Child Custody – The Process of Obtaining Custody of Your Children

Child custody cases are the most important cases in the court system. There are two types of child custody. Physical custody is the physical control of a child. Legal custody is the right to make major decisions about the child including educational, religious and medical decisions.

Fighting for the custody of your children is not only heart-wrenching but can have life-long effects on the well-being of your children.

There are two types of custody. Physical custody is the actual physical possession and control of a child (a person under 18 years old). It refers to the person with whom the child lives,Guest Posting either all of the time or part of the time.

Legal custody is the right to make major decisions about the child, which typically include educational, religious, and medical decisions.

A parent can get sole custody of a child or parents can get shared custody. Shared custody is supposed to give the child frequent and continuing contact with and physical access to both parents. The judge can order shared custody if one or both parents asks for it or the parents agree to it or the judge decides that it is in the best interest of the child.

A parent can also be granted partial custody, which is when a non- custodial parent has the right to have the child live with him/her for a certain period of time.

When the judge issues a custody order, it will also address visitation in addition to legal and physical custody issues. Visitation is the right for the non-custodial parent to visit with the child.

What’s the difference between partial custody and visitation?

Someone with visitation has the right to visit the child, but not the right to remove the child from the custodial parent’s control.

Supervised visitation is the chance to visit with the child while in the presence of a third party who watches the interaction between the parent and child and reports back to the judge. Supervised visitation centers are not widely available. Where they do exist, visitation takes place at the facility, with staff on duty to observe and to help address safety concerns A relative or friend may also oversee supervised visitation. For example, a father might have supervised visitation of his child at his sister’s house, with his sister there to watch. Supervised visitation is only ordered in extreme cases.

Unlike visitation, someone with partial custody of a child has the right to take possession of a child, away from the custodial parent, for a certain period of time. For example, a parent may be awarded partial physical custody of a child for certain days during the week.

What are the advantages and disadvantages of getting a custody order?

There may be advantages to obtaining a custody order, including:

Gaining access to your child if the other parent has control of the child;
Having a fixed custody schedule (telling each parent when they can visit and/or take
possession of the child) enforceable by the judge;
The right to make legal decisions about your child; and
The right to have your child live with you.
Without a custody order, it is possible that you may not have these legal rights, even if you’re the parent that takes care of the child every day. But if you file for custody, the other parent may also request these rights and it will be up to the judge to decide.

If a court order is disobeyed by one party, the other party has the right to file a “Petition for Contempt”. If the Judge finds that a party has disobeyed a court order, the Judge can put the party in jail and/or fine him or her, can order that party to pay the other side’s attorney fees, and can order the misbehaving party to post a bond as a guarantee that the contempt will not happen again.

There are also many reasons people choose not to get a custody order from a court. Some people decide not to get a custody order because they don’t want to get the courts involved. These people may have an informal agreement with the other parent that works well for them, or they may think that going to court will result in the other parent being awarded more custody or visitation rights than they are comfortable with. If you decide not to get a custody order, you and the other parent likely have an equal right to make decisions and decide on living arrangements. The exception to this is when paternity has not been established by an unmarried father.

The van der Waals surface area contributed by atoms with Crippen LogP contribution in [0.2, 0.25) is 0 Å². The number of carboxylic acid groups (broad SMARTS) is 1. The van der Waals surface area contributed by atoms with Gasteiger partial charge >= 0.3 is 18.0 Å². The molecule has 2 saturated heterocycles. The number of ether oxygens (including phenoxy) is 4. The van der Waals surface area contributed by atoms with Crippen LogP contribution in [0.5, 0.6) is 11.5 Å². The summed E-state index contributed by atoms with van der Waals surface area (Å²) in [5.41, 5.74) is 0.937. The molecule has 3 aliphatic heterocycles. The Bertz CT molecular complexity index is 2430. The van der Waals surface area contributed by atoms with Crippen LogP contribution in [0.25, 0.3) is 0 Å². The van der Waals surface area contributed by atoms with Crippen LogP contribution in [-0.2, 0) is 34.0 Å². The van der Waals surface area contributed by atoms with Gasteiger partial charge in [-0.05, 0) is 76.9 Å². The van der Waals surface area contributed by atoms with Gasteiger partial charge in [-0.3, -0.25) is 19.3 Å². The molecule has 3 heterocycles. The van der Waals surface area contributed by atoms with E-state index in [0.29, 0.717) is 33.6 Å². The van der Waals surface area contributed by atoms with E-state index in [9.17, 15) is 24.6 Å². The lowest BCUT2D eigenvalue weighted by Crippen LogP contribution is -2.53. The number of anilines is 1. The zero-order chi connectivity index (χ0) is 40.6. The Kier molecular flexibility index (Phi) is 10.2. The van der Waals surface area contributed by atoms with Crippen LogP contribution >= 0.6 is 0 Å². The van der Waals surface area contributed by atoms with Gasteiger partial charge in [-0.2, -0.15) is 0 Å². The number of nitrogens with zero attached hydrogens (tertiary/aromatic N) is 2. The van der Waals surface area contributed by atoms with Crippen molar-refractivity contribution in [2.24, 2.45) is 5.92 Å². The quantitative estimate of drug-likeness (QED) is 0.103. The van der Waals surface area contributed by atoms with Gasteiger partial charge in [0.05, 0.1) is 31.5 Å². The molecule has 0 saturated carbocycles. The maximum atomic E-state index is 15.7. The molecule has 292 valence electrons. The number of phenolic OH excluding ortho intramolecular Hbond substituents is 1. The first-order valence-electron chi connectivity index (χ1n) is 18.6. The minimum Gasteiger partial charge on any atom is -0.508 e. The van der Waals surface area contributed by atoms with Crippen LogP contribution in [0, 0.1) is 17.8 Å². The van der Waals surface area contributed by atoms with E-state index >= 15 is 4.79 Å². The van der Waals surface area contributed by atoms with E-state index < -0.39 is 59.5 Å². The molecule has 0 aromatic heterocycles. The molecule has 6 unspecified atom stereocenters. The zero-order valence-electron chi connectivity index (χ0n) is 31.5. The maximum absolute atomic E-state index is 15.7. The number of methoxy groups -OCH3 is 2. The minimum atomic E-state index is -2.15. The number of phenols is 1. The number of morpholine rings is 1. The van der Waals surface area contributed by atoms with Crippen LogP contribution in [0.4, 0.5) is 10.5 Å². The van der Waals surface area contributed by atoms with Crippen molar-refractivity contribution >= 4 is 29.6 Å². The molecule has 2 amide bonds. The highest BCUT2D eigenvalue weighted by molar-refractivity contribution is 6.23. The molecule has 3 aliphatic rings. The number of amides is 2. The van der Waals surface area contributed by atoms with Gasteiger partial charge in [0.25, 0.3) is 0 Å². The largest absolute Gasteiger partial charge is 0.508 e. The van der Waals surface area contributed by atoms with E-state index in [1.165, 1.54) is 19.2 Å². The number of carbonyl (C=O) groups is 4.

A lawyer can help you evaluate whether getting a custody order is best under your particular circumstances.

Child Support and Child Custody

Pennsylvania considers child support and custody to be separate legal issues. You do not have to have a custody order to file for child support. Whether or not a parent pays child support will generally not alter his or her right to have custody of a child. Likewise, even if you do not have any custody or visitation you still have a duty to support your child. Additionally, filing for child support will not automatically establish custody.

Can I file for custody in Pennsylvania?

Generally, you can file for custody in Pennsylvania if your child has lived in PA for the last six months in a row. (Temporarily leaving the state, such as going on vacation, does not change anything.)

There are certain exceptions to this rule. You may be able to file in Pennsylvania even if your child has not lived in PA for the last six months if:

Your child is less than six months old and has lived in PA since birth;
Your child is in PA and it is necessary in an emergency to protect the child because you, your child, or the child’s sibling are subjected to or threatened with abuse.; or
Your child lived in PA for at least six months but: Moved away from PA, although you must still be living there; and he/she has not lived in any other state for 6 months in a row since leaving PA.
If you already have a custody order from another state and you want to change it, you will likely have to file a petition to change (modify) that order in the state where it was originally issued.

If you’ve recently moved to or fled to PA, a domestic violence organization or and experienced attorney should be able to help.

Who is entitled to seek custody?

The judge will make a custody order that he or she feels is in the best interest of the child. One or both of the child’s parents may receive custody.

A non-parent who has acted in loco parentis (in place of the parent) may also receive custody or visitation. Non-parents within loco parentis status will generally have performed the duties that a parent usually performs – such as being the primary caretaker – for a significant period of time.

Can the child’s grandparent get custody or visitation of the child?

Grandparents may seek custody and visitation rights under certain circumstances: